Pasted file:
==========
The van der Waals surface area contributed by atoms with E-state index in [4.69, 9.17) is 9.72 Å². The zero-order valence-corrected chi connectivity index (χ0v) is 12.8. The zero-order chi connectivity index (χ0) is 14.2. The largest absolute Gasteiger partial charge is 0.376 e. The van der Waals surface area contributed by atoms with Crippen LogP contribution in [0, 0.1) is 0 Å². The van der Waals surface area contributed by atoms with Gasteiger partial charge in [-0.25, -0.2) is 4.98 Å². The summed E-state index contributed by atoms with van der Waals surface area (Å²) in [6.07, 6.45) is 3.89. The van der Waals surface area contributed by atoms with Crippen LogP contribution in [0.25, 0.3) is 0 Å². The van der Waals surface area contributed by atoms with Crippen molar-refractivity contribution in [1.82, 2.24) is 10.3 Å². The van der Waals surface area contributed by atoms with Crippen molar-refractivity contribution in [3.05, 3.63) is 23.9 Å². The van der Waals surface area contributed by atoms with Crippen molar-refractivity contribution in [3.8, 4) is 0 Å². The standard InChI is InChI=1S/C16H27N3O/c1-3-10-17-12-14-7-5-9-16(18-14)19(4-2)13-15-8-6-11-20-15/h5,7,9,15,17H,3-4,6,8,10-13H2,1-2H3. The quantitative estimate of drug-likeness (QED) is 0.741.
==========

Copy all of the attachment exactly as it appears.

The van der Waals surface area contributed by atoms with E-state index in [4.69, 9.17) is 9.72 Å². The zero-order valence-corrected chi connectivity index (χ0v) is 12.8. The zero-order chi connectivity index (χ0) is 14.2. The largest absolute Gasteiger partial charge is 0.376 e. The van der Waals surface area contributed by atoms with Crippen LogP contribution in [0, 0.1) is 0 Å². The van der Waals surface area contributed by atoms with Gasteiger partial charge in [-0.25, -0.2) is 4.98 Å². The summed E-state index contributed by atoms with van der Waals surface area (Å²) in [6.07, 6.45) is 3.89. The van der Waals surface area contributed by atoms with Crippen LogP contribution in [0.25, 0.3) is 0 Å². The van der Waals surface area contributed by atoms with Crippen molar-refractivity contribution in [1.82, 2.24) is 10.3 Å². The van der Waals surface area contributed by atoms with Crippen molar-refractivity contribution in [3.05, 3.63) is 23.9 Å². The van der Waals surface area contributed by atoms with Crippen molar-refractivity contribution in [3.8, 4) is 0 Å². The standard InChI is InChI=1S/C16H27N3O/c1-3-10-17-12-14-7-5-9-16(18-14)19(4-2)13-15-8-6-11-20-15/h5,7,9,15,17H,3-4,6,8,10-13H2,1-2H3. The quantitative estimate of drug-likeness (QED) is 0.741.